14 U A B C O M P R E H E N S I V E C A N C E R C E N T E R

mutated and seem to prevent leukemia cells from dying. The Cancer Center is conducting a study, the first in leukemia patients and only second in humans, with a small molecule that binds to a protein called MDM2 and reactivates another protein called p53. That second protein, p53, is known as the protector of the genome. If a cell has something go wrong with it, p53 is respon- sible for the cell dying so that it doesn t progress into cancer. The Cancer Center treated the first patient in the United States with that drug, and while it has only shown some modest activity using a low dose, Dr. Erba is excited about the potential of killing cancer cells by blocking the signals that keep those cells from dying.

One of the pathways that lead to the development of leukemia is through a molecule called FLT3, which is a protein on the surface of bone marrow cells. FLT3 binds a molecule that signals the cells (white blood cells, red blood cells and platelets) to proliferate, which is a necessary process that must be controlled.

Unfortunately, about 25 percent of leukemia patients have mutations in this FLT3 protein. So because they no longer need the signal, the cells are always growing, Dr. Erba says. A number of drugs have been developed to turn off that FLT3 activity, and we re working with an industry sponsor to bring that drug here to UAB to treat patients with acute myeloid leukemia.

Dr. Erba and his team are also conducting inpatient studies to determine if newer forms of chemotherapy are actually beneficial to acute leukemia patients compared to the standard therapeutic options traditionally used. Our response rates among acute leukemia patients are high with chemotherapy, as many, depending on the patient s age and leukemia type, have a 75 to 90 percent chance of going into remission, he says. Unfortunately the treat- ments we have today are incredibly toxic, so we lose some people from the toxicity of these therapies. The other big problem is the remissions are not durable. Even with post- remission treatment, including bone marrow transplants, the disease may come back. The reason I m so active in clinical investigation is that there is a lot that we still need to do.

A Higher Calling In addition to his clinical work, Dr. Erba spends a

great deal of time handling various administrative tasks. Juggling those activities keeps his days full, Dr. Erba says. And my nights and my weekends, he adds with a laugh.

Outside of the clinic, Dr. Erba enjoys running, ten- nis, hiking and spending time with his wife Amanda, a research nurse in the UAB Center for Palliative Care. They are the parents of five children: Claire, a senior at the University of Michigan; Madeleine, a first-year stu- dent at the University of Illinois College of Veterinary Medicine; Abigail, studying to be a teacher in Michagan; Alexis, studying at a local community col- lege; and Jake, soon to be a freshman at the University of Michigan.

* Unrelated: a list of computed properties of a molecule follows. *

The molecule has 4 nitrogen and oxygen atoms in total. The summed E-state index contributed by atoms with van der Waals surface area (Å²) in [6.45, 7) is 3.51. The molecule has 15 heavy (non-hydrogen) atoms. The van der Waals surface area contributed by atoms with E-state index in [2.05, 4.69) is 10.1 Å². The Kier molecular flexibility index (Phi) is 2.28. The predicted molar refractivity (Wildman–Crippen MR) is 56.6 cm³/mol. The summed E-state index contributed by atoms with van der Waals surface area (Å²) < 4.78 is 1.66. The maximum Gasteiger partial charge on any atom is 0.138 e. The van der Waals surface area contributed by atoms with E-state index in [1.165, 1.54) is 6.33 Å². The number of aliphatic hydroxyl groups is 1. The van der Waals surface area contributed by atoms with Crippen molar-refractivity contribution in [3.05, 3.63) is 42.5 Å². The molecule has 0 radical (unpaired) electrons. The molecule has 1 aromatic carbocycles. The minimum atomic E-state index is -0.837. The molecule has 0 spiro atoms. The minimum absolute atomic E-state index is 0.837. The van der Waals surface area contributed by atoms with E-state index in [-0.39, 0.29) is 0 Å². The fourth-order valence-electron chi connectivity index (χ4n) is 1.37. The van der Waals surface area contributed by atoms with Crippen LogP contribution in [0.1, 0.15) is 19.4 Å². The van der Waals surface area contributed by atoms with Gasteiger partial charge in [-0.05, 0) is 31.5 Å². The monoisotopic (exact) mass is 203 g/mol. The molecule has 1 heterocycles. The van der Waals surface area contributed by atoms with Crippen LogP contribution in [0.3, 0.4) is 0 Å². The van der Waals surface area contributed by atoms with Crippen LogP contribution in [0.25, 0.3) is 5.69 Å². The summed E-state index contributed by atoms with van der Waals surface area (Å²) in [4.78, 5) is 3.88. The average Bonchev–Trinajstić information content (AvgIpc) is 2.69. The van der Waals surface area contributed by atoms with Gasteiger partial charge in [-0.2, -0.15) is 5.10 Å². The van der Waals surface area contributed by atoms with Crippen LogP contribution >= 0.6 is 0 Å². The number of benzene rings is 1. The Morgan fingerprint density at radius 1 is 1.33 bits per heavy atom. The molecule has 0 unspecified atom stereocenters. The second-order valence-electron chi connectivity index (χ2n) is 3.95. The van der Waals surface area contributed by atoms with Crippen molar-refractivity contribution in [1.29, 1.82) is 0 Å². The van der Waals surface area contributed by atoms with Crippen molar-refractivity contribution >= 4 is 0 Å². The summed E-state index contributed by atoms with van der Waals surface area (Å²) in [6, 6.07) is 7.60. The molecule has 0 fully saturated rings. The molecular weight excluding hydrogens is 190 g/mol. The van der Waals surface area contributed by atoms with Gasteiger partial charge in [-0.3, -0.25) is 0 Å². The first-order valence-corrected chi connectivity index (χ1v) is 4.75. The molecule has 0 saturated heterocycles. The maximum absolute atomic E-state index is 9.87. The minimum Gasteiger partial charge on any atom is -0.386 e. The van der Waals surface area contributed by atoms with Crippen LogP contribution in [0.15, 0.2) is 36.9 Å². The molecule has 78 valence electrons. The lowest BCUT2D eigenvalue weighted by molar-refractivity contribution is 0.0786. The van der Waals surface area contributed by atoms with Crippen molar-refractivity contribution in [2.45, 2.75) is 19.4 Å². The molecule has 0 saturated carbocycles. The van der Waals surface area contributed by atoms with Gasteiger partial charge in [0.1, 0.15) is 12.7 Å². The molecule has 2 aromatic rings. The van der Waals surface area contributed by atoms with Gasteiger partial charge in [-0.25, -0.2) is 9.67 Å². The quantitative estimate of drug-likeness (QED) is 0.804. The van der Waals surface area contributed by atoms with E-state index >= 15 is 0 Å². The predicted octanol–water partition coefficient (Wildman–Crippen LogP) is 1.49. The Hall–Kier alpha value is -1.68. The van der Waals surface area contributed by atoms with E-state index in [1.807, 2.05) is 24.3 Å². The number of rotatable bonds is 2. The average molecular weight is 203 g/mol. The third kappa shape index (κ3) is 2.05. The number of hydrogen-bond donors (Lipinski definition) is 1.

About six months ago, my wife and I both realized that Birmingham feels like home now, Dr. Erba says. I love Birmingham, but the one thing I don t like is the summers. It just gets too hot and humid!

While his job can be both time-consuming and challenging, Dr. Erba takes a humanistic, faith-based approach to what he does. All of our lives are finite, and we don t know what plan the Lord has for each of us, he says. I approach my job believing that I m part of that plan, and it s a gift and blessing to be so involved in other people s lives and to touch them in that way.

Dr. Erba believes that while it is great to share in the patient triumphs, it is equally important to share when things do not go well. As a physician, I think a very important part of my role here is not in just developing the next cure for leukemia, which I hope we do here at UAB, but to support patients and their families even when there are no other therapeutic options. That s what we re called to do: give the best overall care to our patients.

Dr. Erba adds: There can be days that are very tough, but it s quite an honor to be included in what s going to be a part of everyone s life. That s something physicians have to be able to do. I really believe that s what keeps me going. I feel that I was called to do this.

There can be

days that are

very tough,

but it s quite

an honor to

be included in

what s going

to be a part of

everyone s life.

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